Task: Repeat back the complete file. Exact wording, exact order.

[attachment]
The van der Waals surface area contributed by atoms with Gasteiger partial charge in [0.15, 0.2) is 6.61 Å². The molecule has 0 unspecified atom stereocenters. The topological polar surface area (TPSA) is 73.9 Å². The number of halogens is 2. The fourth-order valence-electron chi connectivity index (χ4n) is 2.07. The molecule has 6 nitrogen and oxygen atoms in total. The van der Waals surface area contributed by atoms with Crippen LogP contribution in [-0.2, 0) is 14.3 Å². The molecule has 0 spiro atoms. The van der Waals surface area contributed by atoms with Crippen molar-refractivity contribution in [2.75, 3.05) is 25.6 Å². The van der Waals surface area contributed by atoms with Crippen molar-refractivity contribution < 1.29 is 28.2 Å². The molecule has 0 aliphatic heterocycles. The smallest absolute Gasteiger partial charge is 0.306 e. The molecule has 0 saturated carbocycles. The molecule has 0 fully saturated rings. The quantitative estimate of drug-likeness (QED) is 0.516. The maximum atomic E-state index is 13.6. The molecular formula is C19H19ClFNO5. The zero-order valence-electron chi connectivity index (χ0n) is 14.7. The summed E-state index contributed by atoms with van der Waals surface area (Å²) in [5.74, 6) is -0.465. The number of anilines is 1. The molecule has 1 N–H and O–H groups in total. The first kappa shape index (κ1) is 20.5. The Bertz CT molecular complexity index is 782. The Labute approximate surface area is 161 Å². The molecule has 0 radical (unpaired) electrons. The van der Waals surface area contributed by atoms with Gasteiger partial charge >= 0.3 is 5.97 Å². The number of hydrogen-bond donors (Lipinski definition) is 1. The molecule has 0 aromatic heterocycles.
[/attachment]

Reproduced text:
The van der Waals surface area contributed by atoms with Gasteiger partial charge in [0.15, 0.2) is 6.61 Å². The molecule has 0 unspecified atom stereocenters. The topological polar surface area (TPSA) is 73.9 Å². The number of halogens is 2. The fourth-order valence-electron chi connectivity index (χ4n) is 2.07. The molecule has 6 nitrogen and oxygen atoms in total. The van der Waals surface area contributed by atoms with Crippen LogP contribution in [-0.2, 0) is 14.3 Å². The molecule has 0 spiro atoms. The van der Waals surface area contributed by atoms with Crippen molar-refractivity contribution in [2.75, 3.05) is 25.6 Å². The van der Waals surface area contributed by atoms with Crippen molar-refractivity contribution < 1.29 is 28.2 Å². The molecule has 0 aliphatic heterocycles. The smallest absolute Gasteiger partial charge is 0.306 e. The molecule has 0 saturated carbocycles. The molecule has 0 fully saturated rings. The quantitative estimate of drug-likeness (QED) is 0.516. The maximum atomic E-state index is 13.6. The molecular formula is C19H19ClFNO5. The zero-order valence-electron chi connectivity index (χ0n) is 14.7. The summed E-state index contributed by atoms with van der Waals surface area (Å²) in [5.74, 6) is -0.465. The number of anilines is 1. The molecule has 1 N–H and O–H groups in total. The first kappa shape index (κ1) is 20.5. The Bertz CT molecular complexity index is 782. The Labute approximate surface area is 161 Å². The molecule has 0 radical (unpaired) electrons. The van der Waals surface area contributed by atoms with Gasteiger partial charge >= 0.3 is 5.97 Å². The number of hydrogen-bond donors (Lipinski definition) is 1. The molecule has 0 aromatic heterocycles.